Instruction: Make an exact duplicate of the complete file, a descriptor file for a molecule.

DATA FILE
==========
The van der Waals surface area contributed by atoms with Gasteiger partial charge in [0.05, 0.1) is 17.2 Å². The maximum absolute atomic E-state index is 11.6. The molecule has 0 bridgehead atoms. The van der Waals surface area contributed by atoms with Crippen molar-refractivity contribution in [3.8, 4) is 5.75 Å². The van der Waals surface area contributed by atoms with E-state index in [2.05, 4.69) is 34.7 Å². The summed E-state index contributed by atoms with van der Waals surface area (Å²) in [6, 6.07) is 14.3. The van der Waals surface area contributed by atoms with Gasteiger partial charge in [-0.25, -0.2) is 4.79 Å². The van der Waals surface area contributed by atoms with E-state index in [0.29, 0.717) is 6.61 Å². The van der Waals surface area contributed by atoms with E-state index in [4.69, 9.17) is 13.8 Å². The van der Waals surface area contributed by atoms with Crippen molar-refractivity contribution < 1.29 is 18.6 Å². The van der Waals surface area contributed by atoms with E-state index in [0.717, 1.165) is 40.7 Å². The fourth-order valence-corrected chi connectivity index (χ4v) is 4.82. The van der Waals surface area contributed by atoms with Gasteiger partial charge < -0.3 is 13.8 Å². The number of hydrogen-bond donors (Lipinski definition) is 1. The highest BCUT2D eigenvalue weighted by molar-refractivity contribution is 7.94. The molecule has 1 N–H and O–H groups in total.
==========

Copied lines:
The van der Waals surface area contributed by atoms with Gasteiger partial charge in [0.05, 0.1) is 17.2 Å². The maximum absolute atomic E-state index is 11.6. The molecule has 0 bridgehead atoms. The van der Waals surface area contributed by atoms with Crippen molar-refractivity contribution in [3.8, 4) is 5.75 Å². The van der Waals surface area contributed by atoms with E-state index in [2.05, 4.69) is 34.7 Å². The summed E-state index contributed by atoms with van der Waals surface area (Å²) in [6, 6.07) is 14.3. The van der Waals surface area contributed by atoms with Gasteiger partial charge in [-0.25, -0.2) is 4.79 Å². The van der Waals surface area contributed by atoms with E-state index in [0.29, 0.717) is 6.61 Å². The van der Waals surface area contributed by atoms with E-state index in [4.69, 9.17) is 13.8 Å². The van der Waals surface area contributed by atoms with Crippen molar-refractivity contribution < 1.29 is 18.6 Å². The van der Waals surface area contributed by atoms with E-state index in [0.717, 1.165) is 40.7 Å². The fourth-order valence-corrected chi connectivity index (χ4v) is 4.82. The van der Waals surface area contributed by atoms with Gasteiger partial charge < -0.3 is 13.8 Å². The number of hydrogen-bond donors (Lipinski definition) is 1. The highest BCUT2D eigenvalue weighted by molar-refractivity contribution is 7.94. The molecule has 1 N–H and O–H groups in total.